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News07 June 2024, 2012 UTC

Data Collected by Antarctica Tour Operators Strengthens Wildlife Safety Measures along Peninsula

antarctica, environment, whale protection, whales
Data gathered by tour companies operating in Antarctica is strengthening safeguarding measures for whales and seals along the region’s Peninsula.

The Voluntary Cetacean and Pinniped Sightings (V-CaPS) Programme launched in 2022 by the International Association of Antarctica Tour Operators (IAATO) asks field staff on IAATO Operator Vessels to document their whale and seal observations and share this data with the association to create a picture of wildlife presence around the western Antarctic Peninsula and South Shetland Islands.

Data collected since the programme’s inception in the 2022-23 Antarctic season has already supported the creation of enhanced protections for whales followed by all IAATO Operators along the Antarctic Peninsula, and it continues to do so. These include a trial extension of the Gerlache Strait whale slow-down zone established by IAATO in 2019 and a new slow-down zone around the South Shetland Islands and the Elephant Island group in 2023.

IAATO Executive Director Gina Greer, said: “The V-CaPS Programme is an example of how our membership is utilizing its in-depth knowledge, obtained through extensive experience in the region, to support the protection of wildlife.

“IAATO Operators have shared their observations anecdotally for years, but the V-CaPS Programme enables us to collate that data more formally and allows us to make more informed decisions to protect the wildlife in Antarctica.”

Gina Greer, IAATO Executive Director

For more than two centuries, marine mammals in Antarctica and the sub-Antarctic were hunted, with fur seals, elephant seals, humpback whales, and blue whales almost driven to extinction. In recent decades populations have recovered following international conservation efforts to protect them.

Since its inception, IAATO has been proactive in establishing operational procedures that allow visitors to safely observe Antarctic wildlife in their natural habitat.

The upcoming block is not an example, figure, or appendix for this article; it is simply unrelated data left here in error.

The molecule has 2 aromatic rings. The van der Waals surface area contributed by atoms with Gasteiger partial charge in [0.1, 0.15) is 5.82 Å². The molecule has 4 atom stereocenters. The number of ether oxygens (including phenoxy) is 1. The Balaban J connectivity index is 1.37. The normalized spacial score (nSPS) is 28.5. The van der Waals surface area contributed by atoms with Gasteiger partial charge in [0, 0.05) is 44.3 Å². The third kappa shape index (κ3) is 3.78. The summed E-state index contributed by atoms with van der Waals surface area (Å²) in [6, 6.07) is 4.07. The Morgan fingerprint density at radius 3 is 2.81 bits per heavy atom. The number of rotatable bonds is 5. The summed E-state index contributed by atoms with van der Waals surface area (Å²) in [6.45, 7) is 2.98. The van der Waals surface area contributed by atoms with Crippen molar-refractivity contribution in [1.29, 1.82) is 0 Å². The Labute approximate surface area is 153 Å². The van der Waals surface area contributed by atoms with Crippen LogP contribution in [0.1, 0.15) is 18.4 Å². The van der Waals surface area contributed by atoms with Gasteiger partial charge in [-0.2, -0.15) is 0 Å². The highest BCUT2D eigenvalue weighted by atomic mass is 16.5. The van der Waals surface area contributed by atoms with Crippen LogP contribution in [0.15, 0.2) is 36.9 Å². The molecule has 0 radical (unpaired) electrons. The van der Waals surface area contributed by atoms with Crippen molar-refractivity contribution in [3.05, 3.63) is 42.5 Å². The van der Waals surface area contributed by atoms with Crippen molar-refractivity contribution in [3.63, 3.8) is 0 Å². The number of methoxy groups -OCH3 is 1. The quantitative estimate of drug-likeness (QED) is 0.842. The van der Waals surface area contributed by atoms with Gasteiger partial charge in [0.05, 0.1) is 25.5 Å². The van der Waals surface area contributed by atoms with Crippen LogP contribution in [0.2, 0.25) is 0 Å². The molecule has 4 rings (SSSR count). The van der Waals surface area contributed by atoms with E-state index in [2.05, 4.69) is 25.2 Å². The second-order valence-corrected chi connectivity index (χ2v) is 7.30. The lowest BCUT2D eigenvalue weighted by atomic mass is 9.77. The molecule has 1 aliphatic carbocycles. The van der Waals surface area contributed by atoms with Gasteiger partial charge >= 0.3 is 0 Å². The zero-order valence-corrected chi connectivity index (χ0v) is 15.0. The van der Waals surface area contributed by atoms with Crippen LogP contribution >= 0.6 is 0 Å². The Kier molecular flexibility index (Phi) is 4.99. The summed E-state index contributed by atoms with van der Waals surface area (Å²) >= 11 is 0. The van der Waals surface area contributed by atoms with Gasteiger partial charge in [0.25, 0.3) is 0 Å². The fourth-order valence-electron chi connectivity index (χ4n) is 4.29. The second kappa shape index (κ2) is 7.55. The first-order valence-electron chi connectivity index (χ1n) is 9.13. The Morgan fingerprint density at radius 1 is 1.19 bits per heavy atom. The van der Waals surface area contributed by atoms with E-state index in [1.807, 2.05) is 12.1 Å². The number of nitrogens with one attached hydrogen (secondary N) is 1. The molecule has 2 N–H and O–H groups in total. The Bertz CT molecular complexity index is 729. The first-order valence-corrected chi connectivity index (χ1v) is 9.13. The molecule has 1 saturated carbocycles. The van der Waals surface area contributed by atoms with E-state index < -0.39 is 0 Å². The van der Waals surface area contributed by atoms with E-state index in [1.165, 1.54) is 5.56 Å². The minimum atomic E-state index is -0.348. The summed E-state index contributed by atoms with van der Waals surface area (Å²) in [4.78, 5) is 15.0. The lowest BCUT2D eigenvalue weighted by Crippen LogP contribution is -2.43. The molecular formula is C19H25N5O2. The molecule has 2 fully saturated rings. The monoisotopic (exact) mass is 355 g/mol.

In 2019 IAATO Operators adopted procedures to mitigate strike risks from vessel operations in whale-rich areas, introducing geofenced time areas in the Gerlache Strait and adjacent waters from January 1 – May 30 and Marta Passage entering Crystal Sound from February 1 – May 30.

In 2021, IAATO Operators strengthened the measures by committing to a mandatory 10kn speed restriction for vessels operating in IAATO geofenced time areas, and whale watching and whale avoidance mitigation training by all bridge teams while operating in any areas where whales are routinely seen.

During the 2022-23 Antarctic Season, through the V-CaPS Programme, IAATO encouraged member vessels to voluntarily submit data related to cetacean and pinniped sightings to establish a baseline of where wildlife and tourism activity overlap on the Peninsula, complementing historical knowledge and recent scientific studies in the area. Whales were consistently sighted in the Gerlache Strait during the first half of the season, and they were present near the South Shetland Islands throughout the season.

In recognition of recent and historical data, members agreed to trial an extension to the Gerlache Strait geofenced time area to cover most of the Antarctic tour season, from November 1 – May 30, as well as adding a South Shetland Islands geofenced time area from November 1 to May 30 during the 2023-24 season. Data collected throughout the 2023-24 season provided additional support for these proactive precautions.

Whales, particularly large groups of humpbacks and orcas, were present in the Gerlache Strait and surrounding areas included within the slow down zone from November 1 to December 31, 2023. Approximately 30 per cent of total cetacean sightings in this slow down zone occurred during this early season extension.

The South Shetland Islands and Elephant Island slow down zones similarly hosted many large aggregations of whales, especially fin and humpback whales, over the course of the season.

Data collected by IAATO Operators participating in its V-CaPS Programme will continue to inform the association’s management decisions during the 2024-25 season and into the future.

Guides and guests on IAATO Member Vessels have been reporting marine mammal sightings to science for years, including to the global citizen science project Happywhale. Founder of Happywhale Ted Cheeseman said: “We have received thousands of whale photographs since we started in 2015. This data was key in illustrating the need for measures that protect whales from ship strike risk.”

“We are pleased with IAATO’s quick, proactive approach to protecting whales by establishing slow-down zones in 2019, expanding upon these initial safeguards, and creating the V-CaPS Programme to better understand where whales are most at risk.”


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